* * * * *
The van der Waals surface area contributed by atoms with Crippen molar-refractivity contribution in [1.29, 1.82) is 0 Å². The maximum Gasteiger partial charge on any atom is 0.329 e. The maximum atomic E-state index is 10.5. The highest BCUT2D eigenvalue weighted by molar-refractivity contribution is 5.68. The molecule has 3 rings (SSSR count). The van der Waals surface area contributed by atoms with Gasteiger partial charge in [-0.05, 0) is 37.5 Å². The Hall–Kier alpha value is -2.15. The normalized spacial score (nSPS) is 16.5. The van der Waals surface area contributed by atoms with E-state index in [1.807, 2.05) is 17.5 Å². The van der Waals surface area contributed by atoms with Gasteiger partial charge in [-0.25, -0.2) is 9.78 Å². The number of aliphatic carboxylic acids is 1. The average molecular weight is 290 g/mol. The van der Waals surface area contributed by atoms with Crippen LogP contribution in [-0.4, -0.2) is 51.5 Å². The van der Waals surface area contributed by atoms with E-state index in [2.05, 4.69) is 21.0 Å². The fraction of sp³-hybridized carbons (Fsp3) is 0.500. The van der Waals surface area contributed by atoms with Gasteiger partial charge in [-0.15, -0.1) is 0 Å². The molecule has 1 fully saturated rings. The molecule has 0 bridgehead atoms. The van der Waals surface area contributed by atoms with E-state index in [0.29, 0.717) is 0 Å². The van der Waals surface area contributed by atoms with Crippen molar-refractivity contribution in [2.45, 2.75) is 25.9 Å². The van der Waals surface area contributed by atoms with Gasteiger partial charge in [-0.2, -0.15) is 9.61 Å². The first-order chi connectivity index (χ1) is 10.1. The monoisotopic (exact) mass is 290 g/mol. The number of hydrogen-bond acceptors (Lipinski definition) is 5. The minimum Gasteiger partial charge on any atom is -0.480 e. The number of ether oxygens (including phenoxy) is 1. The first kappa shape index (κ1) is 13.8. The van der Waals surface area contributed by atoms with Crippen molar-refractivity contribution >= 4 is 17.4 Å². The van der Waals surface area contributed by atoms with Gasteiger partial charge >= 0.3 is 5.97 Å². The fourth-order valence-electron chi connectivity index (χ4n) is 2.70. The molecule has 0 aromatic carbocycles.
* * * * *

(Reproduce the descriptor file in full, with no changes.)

The van der Waals surface area contributed by atoms with Crippen molar-refractivity contribution in [1.29, 1.82) is 0 Å². The maximum Gasteiger partial charge on any atom is 0.329 e. The maximum atomic E-state index is 10.5. The highest BCUT2D eigenvalue weighted by molar-refractivity contribution is 5.68. The molecule has 3 rings (SSSR count). The van der Waals surface area contributed by atoms with Gasteiger partial charge in [-0.05, 0) is 37.5 Å². The Hall–Kier alpha value is -2.15. The normalized spacial score (nSPS) is 16.5. The van der Waals surface area contributed by atoms with E-state index in [1.807, 2.05) is 17.5 Å². The van der Waals surface area contributed by atoms with Gasteiger partial charge in [-0.25, -0.2) is 9.78 Å². The number of aliphatic carboxylic acids is 1. The average molecular weight is 290 g/mol. The van der Waals surface area contributed by atoms with Crippen LogP contribution in [-0.4, -0.2) is 51.5 Å². The van der Waals surface area contributed by atoms with E-state index in [2.05, 4.69) is 21.0 Å². The fraction of sp³-hybridized carbons (Fsp3) is 0.500. The van der Waals surface area contributed by atoms with Gasteiger partial charge in [-0.15, -0.1) is 0 Å². The molecule has 1 fully saturated rings. The molecule has 0 bridgehead atoms. The van der Waals surface area contributed by atoms with E-state index in [0.29, 0.717) is 0 Å². The van der Waals surface area contributed by atoms with Crippen molar-refractivity contribution in [2.45, 2.75) is 25.9 Å². The van der Waals surface area contributed by atoms with Gasteiger partial charge in [-0.2, -0.15) is 9.61 Å². The first-order chi connectivity index (χ1) is 10.1. The monoisotopic (exact) mass is 290 g/mol. The number of hydrogen-bond acceptors (Lipinski definition) is 5. The minimum Gasteiger partial charge on any atom is -0.480 e. The number of ether oxygens (including phenoxy) is 1. The first kappa shape index (κ1) is 13.8. The van der Waals surface area contributed by atoms with Crippen molar-refractivity contribution >= 4 is 17.4 Å². The van der Waals surface area contributed by atoms with Gasteiger partial charge >= 0.3 is 5.97 Å². The fourth-order valence-electron chi connectivity index (χ4n) is 2.70. The molecule has 0 aromatic carbocycles.